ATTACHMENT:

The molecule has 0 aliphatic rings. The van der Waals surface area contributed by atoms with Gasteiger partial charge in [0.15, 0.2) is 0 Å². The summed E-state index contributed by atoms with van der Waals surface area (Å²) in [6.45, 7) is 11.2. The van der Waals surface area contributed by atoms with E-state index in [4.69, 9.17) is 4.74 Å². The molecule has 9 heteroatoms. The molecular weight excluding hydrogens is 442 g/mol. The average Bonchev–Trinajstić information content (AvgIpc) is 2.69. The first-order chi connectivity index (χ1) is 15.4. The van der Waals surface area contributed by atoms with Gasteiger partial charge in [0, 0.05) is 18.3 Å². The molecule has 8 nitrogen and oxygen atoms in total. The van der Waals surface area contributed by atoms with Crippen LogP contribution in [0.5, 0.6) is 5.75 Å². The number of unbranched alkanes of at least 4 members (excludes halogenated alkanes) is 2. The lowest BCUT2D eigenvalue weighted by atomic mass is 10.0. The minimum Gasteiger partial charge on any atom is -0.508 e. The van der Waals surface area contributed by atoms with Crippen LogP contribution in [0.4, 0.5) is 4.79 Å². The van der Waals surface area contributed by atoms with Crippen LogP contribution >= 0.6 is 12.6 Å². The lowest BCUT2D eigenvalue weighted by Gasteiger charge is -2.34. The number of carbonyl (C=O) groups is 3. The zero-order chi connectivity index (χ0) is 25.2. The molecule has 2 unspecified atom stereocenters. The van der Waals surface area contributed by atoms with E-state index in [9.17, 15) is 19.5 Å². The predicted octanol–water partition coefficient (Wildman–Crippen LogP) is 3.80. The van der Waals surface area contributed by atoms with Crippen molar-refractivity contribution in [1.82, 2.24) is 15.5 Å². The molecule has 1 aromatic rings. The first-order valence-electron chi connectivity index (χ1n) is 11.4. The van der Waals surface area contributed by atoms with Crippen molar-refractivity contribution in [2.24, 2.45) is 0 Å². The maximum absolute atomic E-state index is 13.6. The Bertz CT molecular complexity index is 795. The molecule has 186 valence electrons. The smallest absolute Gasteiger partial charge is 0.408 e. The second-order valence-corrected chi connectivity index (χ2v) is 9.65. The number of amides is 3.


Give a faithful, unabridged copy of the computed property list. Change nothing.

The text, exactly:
The molecule has 0 aliphatic rings. The van der Waals surface area contributed by atoms with Gasteiger partial charge in [0.15, 0.2) is 0 Å². The summed E-state index contributed by atoms with van der Waals surface area (Å²) in [6.45, 7) is 11.2. The van der Waals surface area contributed by atoms with E-state index in [4.69, 9.17) is 4.74 Å². The molecule has 9 heteroatoms. The molecular weight excluding hydrogens is 442 g/mol. The average Bonchev–Trinajstić information content (AvgIpc) is 2.69. The first-order chi connectivity index (χ1) is 15.4. The van der Waals surface area contributed by atoms with Gasteiger partial charge in [0, 0.05) is 18.3 Å². The molecule has 8 nitrogen and oxygen atoms in total. The van der Waals surface area contributed by atoms with Crippen LogP contribution in [0.5, 0.6) is 5.75 Å². The number of unbranched alkanes of at least 4 members (excludes halogenated alkanes) is 2. The lowest BCUT2D eigenvalue weighted by atomic mass is 10.0. The minimum Gasteiger partial charge on any atom is -0.508 e. The van der Waals surface area contributed by atoms with Crippen LogP contribution in [0.4, 0.5) is 4.79 Å². The van der Waals surface area contributed by atoms with Crippen LogP contribution >= 0.6 is 12.6 Å². The lowest BCUT2D eigenvalue weighted by Gasteiger charge is -2.34. The number of carbonyl (C=O) groups is 3. The zero-order chi connectivity index (χ0) is 25.2. The molecule has 2 unspecified atom stereocenters. The van der Waals surface area contributed by atoms with E-state index in [9.17, 15) is 19.5 Å². The predicted octanol–water partition coefficient (Wildman–Crippen LogP) is 3.80. The van der Waals surface area contributed by atoms with Crippen molar-refractivity contribution in [1.82, 2.24) is 15.5 Å². The molecule has 1 aromatic rings. The first-order valence-electron chi connectivity index (χ1n) is 11.4. The van der Waals surface area contributed by atoms with Crippen molar-refractivity contribution in [2.24, 2.45) is 0 Å². The maximum absolute atomic E-state index is 13.6. The Bertz CT molecular complexity index is 795. The molecule has 186 valence electrons. The smallest absolute Gasteiger partial charge is 0.408 e. The second-order valence-corrected chi connectivity index (χ2v) is 9.65. The number of amides is 3.